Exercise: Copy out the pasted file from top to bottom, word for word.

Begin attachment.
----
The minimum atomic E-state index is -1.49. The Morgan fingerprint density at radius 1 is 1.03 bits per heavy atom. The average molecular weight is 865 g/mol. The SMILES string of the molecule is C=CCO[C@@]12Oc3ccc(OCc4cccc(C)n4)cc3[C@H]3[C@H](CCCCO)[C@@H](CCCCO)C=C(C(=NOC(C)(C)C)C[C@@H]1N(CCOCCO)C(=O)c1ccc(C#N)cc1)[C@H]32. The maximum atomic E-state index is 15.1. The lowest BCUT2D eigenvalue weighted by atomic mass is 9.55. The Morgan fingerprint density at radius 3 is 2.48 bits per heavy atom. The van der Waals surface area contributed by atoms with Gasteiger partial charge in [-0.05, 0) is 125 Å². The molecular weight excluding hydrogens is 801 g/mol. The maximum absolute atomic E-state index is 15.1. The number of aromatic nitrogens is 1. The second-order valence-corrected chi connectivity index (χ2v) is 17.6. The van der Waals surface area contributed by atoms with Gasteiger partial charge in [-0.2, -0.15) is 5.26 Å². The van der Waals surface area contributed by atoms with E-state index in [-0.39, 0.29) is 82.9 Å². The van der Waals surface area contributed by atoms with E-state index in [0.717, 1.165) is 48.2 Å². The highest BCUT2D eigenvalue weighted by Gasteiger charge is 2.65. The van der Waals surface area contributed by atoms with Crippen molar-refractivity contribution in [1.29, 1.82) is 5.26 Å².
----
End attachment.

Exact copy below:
The minimum atomic E-state index is -1.49. The Morgan fingerprint density at radius 1 is 1.03 bits per heavy atom. The average molecular weight is 865 g/mol. The SMILES string of the molecule is C=CCO[C@@]12Oc3ccc(OCc4cccc(C)n4)cc3[C@H]3[C@H](CCCCO)[C@@H](CCCCO)C=C(C(=NOC(C)(C)C)C[C@@H]1N(CCOCCO)C(=O)c1ccc(C#N)cc1)[C@H]32. The maximum atomic E-state index is 15.1. The lowest BCUT2D eigenvalue weighted by atomic mass is 9.55. The Morgan fingerprint density at radius 3 is 2.48 bits per heavy atom. The van der Waals surface area contributed by atoms with Gasteiger partial charge in [-0.05, 0) is 125 Å². The molecular weight excluding hydrogens is 801 g/mol. The maximum absolute atomic E-state index is 15.1. The number of aromatic nitrogens is 1. The second-order valence-corrected chi connectivity index (χ2v) is 17.6. The van der Waals surface area contributed by atoms with Gasteiger partial charge in [-0.2, -0.15) is 5.26 Å². The van der Waals surface area contributed by atoms with E-state index in [-0.39, 0.29) is 82.9 Å². The van der Waals surface area contributed by atoms with E-state index in [0.717, 1.165) is 48.2 Å². The highest BCUT2D eigenvalue weighted by Gasteiger charge is 2.65. The van der Waals surface area contributed by atoms with Crippen molar-refractivity contribution in [1.29, 1.82) is 5.26 Å².